Guide to Phillip Island

Listed as one of Victoria’s top tourist destinations, Phillip Island has a little something for everyone.

Phillip Island Ariel View

Famous for its compilation of wildlife, petrolheads, food, and more, the region attracts a broad mix of visitors. Where travellers can embrace the seaside lifestyle as they enjoy sandy beaches, unique wildlife, and unforgettable attractions.

The essential facts

  • Phillip Island is located just off Australia’s southern coast, which is about two hours’ drive from Melbourne.
  • The landscape is a natural paradise, featuring outstanding coastal scenery and thick bushland.
  • Its most popular tourist attraction is Penguin Parade; the home base for the smallest penguin in the world, the Little penguins.
  • The very first farm in Victoria was created here, pioneering the country’s nineteenth-century farming techniques
  • Declared Victoria’s first National Surfing Reserve, Phillip Island has endless coastal hot spots to choose from.
  • It is a perfect day trip from Melbourne, either with a one-day trip or a weekend experience.

The History of Phillip Island

Phillip Island Landscape

  • The Indigenous People of Phillip Island

    The very first people to inhabit in Phillip Island were the traditional owners of the land; the Aboriginal Bunurong tribe. However, they were not permanent residences of the island, rather using Phillip Island as a hunting ground during the muttonbird season.

  • Phillip Island’s European Discovery

    The first European to discover the island was George Bass, who voyaged to the region’s shore in 1798. He declared the area to be named Western Port, as he first saw the island from the west when travelling down from Port Jackson. The island was later named after Governor Arthur Phillip, who was the first Governor of New South Wales.

    It wasn’t until 1868 when Europeans chose to open a settlement on the island, using the area for sheep herding and seal hunting up until this point as. Unfortunately, Phillip Island’s first settlement faced numerous hardships. Coping with harsh conditions such as drought and failing crops, leading to many settlers giving up and heading back to the mainland. However, some stayed, eventually planting the edible flower Chicory, which flourished and became the symbol of Phillip island’s hope and potential.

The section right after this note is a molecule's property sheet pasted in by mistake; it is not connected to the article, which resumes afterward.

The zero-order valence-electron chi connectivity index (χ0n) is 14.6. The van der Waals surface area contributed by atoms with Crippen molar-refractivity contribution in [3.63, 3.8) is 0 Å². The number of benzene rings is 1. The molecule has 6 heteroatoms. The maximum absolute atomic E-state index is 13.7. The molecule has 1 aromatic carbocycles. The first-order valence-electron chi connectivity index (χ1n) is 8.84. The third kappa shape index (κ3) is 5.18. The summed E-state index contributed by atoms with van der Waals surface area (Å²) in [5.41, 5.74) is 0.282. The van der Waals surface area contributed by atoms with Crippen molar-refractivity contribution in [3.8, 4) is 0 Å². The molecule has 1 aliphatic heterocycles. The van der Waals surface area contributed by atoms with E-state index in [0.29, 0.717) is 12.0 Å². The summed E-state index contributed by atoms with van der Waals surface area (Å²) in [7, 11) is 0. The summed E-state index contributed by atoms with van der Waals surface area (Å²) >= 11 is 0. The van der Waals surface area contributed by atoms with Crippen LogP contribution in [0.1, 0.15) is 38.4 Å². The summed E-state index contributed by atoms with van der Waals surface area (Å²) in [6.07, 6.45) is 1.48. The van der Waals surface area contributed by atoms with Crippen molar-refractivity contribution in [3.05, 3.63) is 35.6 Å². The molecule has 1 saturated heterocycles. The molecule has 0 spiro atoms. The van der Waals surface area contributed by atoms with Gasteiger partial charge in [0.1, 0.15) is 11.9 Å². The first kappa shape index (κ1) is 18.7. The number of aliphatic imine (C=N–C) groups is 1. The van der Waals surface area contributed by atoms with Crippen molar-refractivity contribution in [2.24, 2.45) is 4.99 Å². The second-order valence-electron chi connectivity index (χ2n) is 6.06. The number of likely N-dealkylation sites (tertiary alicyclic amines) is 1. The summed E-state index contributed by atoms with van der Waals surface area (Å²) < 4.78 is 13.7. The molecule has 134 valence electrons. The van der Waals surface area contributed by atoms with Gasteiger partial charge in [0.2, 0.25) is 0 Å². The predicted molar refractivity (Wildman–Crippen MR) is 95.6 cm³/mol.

• Phillip Island and It’s Unique Landscape

    Every nook and cranny of Phillip Island boasts a stunning agricultural landscape. Farms are scattered about the edges of the island, and bushland covers the rest. However, the seaside section of Phillip Island is by far its biggest draw. A major surfing destination, as it is considered one of the most reliable surf conditions in the whole of Australia. But perhaps one of the biggest draws of Phillip Island, though, besides its spectacular landscape, is its climate. Boasting much milder weather than Melbourne, it offers a breezy respite from the hot shores of the Australian mainland. Its climate tends to be more in line with northern New Zealand than Australia – a definite bonus during the sun-baked summer months.

Things to see & do in Phillip Island

  • Woolamai Surf Beach

    Woolamai Surf Beach

    Woolamai Beach is famed for its big waves and ripper currents, boasting a backdrop of mesmerising ocean views and a never-ending supply of wildlife. The beach is continuously patrolled, making it a safe wonderland for families and those unused to Victoria’s stronger tides. There is plenty of action to keep you busy, with swimming and surfing being the top activities on offer. If you aren’t much of a swimmer, strolling down the soft sands is just as enjoyable, letting you soak up the coastal beauty. If this isn’t enough, you can even trek up to the nearby Cape Woolamai lookout, which is also known as the tallest point at Phillip Island. Promising visitors a delightful sea breeze and an epic view of the surrounds.